Age, Biography and Wiki

Michael Laudrup was born on 15 June, 1964 in Frederiksberg, Denmark. Discover Michael Laudrup's Biography, Age, Height, Physical Stats, Dating/Affairs, Family and career updates. Learn How rich is He in this year and how He spends money? Also learn how He earned most of networth at the age of 56 years old?

Popular As N/A
Occupation N/A
Age 57 years old
Zodiac Sign Gemini
Born 15 June 1964
Birthday 15 June
Birthplace Frederiksberg, Denmark
Nationality Denmark

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Michael Laudrup Height, Weight & Measurements

At 57 years old, Michael Laudrup height is 1.83 m .

Physical Status
Height 1.83 m
Weight Not Available
Body Measurements Not Available
Eye Color Not Available
Hair Color Not Available

Who Is Michael Laudrup's Wife?

His wife is Siw Laudrup (m. 1990)

Parents Not Available
Wife Siw Laudrup (m. 1990)
Sibling Not Available
Children Andreas Laudrup, Mads Laudrup, Rebecca Laudrup

Michael Laudrup Net Worth

His net worth has been growing significantly in 2020-2021. So, how much is Michael Laudrup worth at the age of 57 years old? Michael Laudrup’s income source is mostly from being a successful . He is from Denmark. We have estimated Michael Laudrup's net worth, money, salary, income, and assets.

Net Worth in 2021 $1 Million - $5 Million
Salary in 2020 Under Review
Net Worth in 2019 Pending
Salary in 2019 Under Review
House Not Available
Cars Not Available
Source of Income

Michael Laudrup Social Network

Wikipedia Michael Laudrup Wikipedia



On 3 October 2016, Laudrup was unveiled as the new manager of Al Rayyan on a two-year contract, replacing Jorge Fossati. His first match in charge was on 15 October 2016, when Al Rayyan faced Al Sailiya in an away match in the league, with the match ending in a 1–1 draw.


On 4 February 2014, Laudrup was sacked by Swansea following a poor run of form which left the club two points clear of relegation. At the time of the decision, the team had lost six out of their last eight league games.

On 30 June 2014, Laudrup became the new manager of Qatar Stars League champions Lekhwiya after signing a one-year deal. He guided the Lekhwiya to a club-record Qatar Stars League and a Crown Prince Cup double in his first season. The club also qualified for the quarter-finals of the 2015 AFC Champions League during his reign. On 17 June 2015, Laudrup announced that he would not extend his contract, departing the club.


Under restriction of a maximum of two foreign players in the team, of which the club had Polish midfielder Zbigniew Boniek and Michel Platini, Juventus initially lent Laudrup to newly promoted Rome club Lazio for a single season, something he had not been informed about before signing for Juventus. With Lazio, he scored two goals in his Serie A debut, a 2–4 loss to Hellas Verona. In his first year at Lazio, Lazio narrowly avoided relegation, but as Juventus wanted to keep Boniek and Platini, he stayed for another year. Lazio started the 1984–85 season poorly, eventually finishing in last place to become relegated to Serie B. Laudrup scored just one goal that season.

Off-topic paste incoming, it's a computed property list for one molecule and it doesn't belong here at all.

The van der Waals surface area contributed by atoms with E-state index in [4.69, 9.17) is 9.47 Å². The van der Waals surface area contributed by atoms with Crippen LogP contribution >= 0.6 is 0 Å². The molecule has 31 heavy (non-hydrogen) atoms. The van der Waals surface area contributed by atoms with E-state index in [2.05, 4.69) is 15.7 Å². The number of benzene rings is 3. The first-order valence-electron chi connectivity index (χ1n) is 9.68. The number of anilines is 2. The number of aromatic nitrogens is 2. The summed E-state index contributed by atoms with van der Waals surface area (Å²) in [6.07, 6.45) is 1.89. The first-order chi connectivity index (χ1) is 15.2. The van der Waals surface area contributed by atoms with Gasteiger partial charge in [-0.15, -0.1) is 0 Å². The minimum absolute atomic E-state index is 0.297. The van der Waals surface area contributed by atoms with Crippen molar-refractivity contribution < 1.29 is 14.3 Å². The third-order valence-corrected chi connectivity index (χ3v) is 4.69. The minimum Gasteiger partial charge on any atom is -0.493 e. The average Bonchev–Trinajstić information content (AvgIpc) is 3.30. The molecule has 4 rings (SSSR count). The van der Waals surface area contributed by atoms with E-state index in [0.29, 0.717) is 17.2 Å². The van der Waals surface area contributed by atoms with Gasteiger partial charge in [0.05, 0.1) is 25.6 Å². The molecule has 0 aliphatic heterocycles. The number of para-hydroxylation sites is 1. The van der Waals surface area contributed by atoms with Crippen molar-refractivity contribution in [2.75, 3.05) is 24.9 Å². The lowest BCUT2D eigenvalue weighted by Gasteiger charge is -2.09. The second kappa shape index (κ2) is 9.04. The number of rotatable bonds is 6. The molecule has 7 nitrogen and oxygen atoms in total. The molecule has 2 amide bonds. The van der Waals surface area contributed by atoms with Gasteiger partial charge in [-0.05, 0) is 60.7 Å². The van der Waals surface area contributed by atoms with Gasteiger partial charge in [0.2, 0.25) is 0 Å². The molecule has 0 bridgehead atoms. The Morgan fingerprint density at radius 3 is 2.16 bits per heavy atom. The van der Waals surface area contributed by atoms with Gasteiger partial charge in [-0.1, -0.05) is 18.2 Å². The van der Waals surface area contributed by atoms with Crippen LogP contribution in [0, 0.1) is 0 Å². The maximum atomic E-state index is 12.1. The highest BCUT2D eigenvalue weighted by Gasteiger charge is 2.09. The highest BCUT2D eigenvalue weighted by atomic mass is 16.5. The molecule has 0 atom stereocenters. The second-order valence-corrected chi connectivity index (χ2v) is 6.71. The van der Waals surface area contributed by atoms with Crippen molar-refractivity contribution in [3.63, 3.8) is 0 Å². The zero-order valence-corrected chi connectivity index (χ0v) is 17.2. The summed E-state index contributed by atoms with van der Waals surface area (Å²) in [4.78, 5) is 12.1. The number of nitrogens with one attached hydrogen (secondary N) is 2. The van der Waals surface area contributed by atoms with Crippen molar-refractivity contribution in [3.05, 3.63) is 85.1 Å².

Nicknamed "The Prince of Denmark," throughout his career, Laudrup was acclaimed for his technique, balance, elegance, ball control, and dribbling ability, as well as his vision, ability to read the game, and range of passing, including deep passes, through balls, and crosses, which made him an excellent assist provider. In regard to his vision, Jorge Valdano, the Argentinian coach of Laudrup in Real Madrid, said, "[H]e has eyes everywhere." His trademark move – looking one way and passing the other – fooled countless opponents during his career. The Laudrup dribble, a signature feint also known as the croqueta, was perhaps the best-known part of his game, and involved him quickly moving the ball from one foot to the other away from the defender, a move which was later also popularised by later Barcelona midfielder Andrés Iniesta. Laudrup's ball skills and feints were combined with creativity, which he used to get past defenders in one on one situations. This led to the expression "Made in Laudrup", widely used in Spain about his creative style of play. Numerous teammates of his have said, "Just run, he will always find a way of passing you the ball."